By John Upton
Evenings are sparkling across great stretches of the northern hemisphere, where pulses of nitric oxide are being produced in fireflies’ abdominal cells to trigger harmonies of alluring green-yellow flashes. The nitric oxide briefly prevents parts of the cell that turn sugar into useful energy from consuming oxygen, allowing that oxygen to penetrate deeper into the cell, where it fuels a light-producing reaction involving a compound devilishly dubbed luciferin.
The constellations are cacophonies of courtships – the beetles have emerged from years of larval life spent underground, where they munched on worms and similar prey – and now they have mere weeks to procreate. Every night of their short adult lives is dedicated to procreation: Males fly and flash their wares, while females prop themselves on grass blades and invisibly judge their suitors. When a female likes what she sees, she flashes a response that draws him near.
While these unheard mating calls bring males and females together, new research published in Proceedings of the Royal Society – Biological Sciences reveals that something far more substantive determines the male’s success as a breeder.
The male wraps his sperm in a sustenance-rich package called a spermatophore, which is offered to the female. Adult fireflies do not eat, and spermatophores help provide females with energy needed to produce, bury and lay their eggs.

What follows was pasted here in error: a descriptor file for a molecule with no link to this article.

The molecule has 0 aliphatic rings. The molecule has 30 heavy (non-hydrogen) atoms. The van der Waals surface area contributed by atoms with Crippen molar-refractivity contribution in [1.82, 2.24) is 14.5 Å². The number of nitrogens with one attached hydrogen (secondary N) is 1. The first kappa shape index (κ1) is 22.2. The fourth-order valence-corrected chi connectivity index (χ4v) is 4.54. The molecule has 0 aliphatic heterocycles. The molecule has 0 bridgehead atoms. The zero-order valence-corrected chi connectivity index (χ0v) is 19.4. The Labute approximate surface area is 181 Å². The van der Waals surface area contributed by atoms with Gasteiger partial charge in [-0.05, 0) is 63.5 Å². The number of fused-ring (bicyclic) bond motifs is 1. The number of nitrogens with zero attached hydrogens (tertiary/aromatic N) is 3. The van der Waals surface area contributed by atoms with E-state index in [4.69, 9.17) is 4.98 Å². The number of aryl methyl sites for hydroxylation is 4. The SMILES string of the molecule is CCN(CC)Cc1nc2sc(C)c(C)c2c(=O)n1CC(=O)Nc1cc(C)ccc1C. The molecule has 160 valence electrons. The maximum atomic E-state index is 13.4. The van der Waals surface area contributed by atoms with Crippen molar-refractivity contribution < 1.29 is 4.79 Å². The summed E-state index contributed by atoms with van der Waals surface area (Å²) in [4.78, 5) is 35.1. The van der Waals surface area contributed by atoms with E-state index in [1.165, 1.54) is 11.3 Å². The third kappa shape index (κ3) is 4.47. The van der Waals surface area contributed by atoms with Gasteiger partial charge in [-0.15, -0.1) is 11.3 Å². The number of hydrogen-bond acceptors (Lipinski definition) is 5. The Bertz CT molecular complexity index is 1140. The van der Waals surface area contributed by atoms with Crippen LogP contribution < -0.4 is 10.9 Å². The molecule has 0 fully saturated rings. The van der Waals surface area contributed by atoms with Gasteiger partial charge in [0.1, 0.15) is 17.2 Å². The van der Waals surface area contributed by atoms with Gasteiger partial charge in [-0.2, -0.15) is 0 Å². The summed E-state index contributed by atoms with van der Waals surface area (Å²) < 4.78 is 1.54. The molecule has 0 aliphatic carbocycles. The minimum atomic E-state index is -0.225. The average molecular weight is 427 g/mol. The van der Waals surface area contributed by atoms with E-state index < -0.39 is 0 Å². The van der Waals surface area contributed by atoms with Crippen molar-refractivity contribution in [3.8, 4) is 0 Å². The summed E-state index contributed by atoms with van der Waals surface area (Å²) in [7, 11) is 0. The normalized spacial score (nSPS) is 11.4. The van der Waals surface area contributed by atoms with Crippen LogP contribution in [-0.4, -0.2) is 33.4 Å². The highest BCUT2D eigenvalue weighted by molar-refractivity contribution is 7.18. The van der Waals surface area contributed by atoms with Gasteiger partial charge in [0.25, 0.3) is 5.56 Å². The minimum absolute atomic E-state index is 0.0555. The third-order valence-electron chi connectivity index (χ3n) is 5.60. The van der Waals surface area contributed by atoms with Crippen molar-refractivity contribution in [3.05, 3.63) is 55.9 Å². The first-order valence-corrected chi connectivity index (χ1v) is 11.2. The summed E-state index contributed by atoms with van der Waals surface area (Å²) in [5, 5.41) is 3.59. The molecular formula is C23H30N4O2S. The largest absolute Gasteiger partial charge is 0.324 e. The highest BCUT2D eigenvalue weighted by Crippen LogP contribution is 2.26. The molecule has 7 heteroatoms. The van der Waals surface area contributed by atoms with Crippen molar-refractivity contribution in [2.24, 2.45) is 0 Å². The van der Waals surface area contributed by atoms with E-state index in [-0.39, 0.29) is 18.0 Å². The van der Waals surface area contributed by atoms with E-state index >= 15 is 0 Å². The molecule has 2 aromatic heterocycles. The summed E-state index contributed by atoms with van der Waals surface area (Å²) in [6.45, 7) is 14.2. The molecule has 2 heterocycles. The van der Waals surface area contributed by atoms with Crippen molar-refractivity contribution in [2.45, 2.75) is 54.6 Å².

Tuft University researchers Sara Lewis and Adam South discovered that the size of the spermatophore offered by a common North American firefly is more influential than the flashiness of his bioluminescence in determining whether he will sire young. The larger a firefly’s spermatophore, the more likely it is that a female will invite him to mount her — and, once they have copulated, the more likely it is that she will lay eggs bearing his young.
That means the virility of youth is crucial in helping a male firefly pass on his genes to the next generation.
“Our previous work has shown that making those spermatophore gifts is costly to males,” Lewis told me. “The gifts get smaller across sequential matings, and males’ mating rates slow down.”
The researchers also discovered hitherto unknown steps in the hours-long copulation of Photinus greeni, the species of firefly studied, which they explain in this video: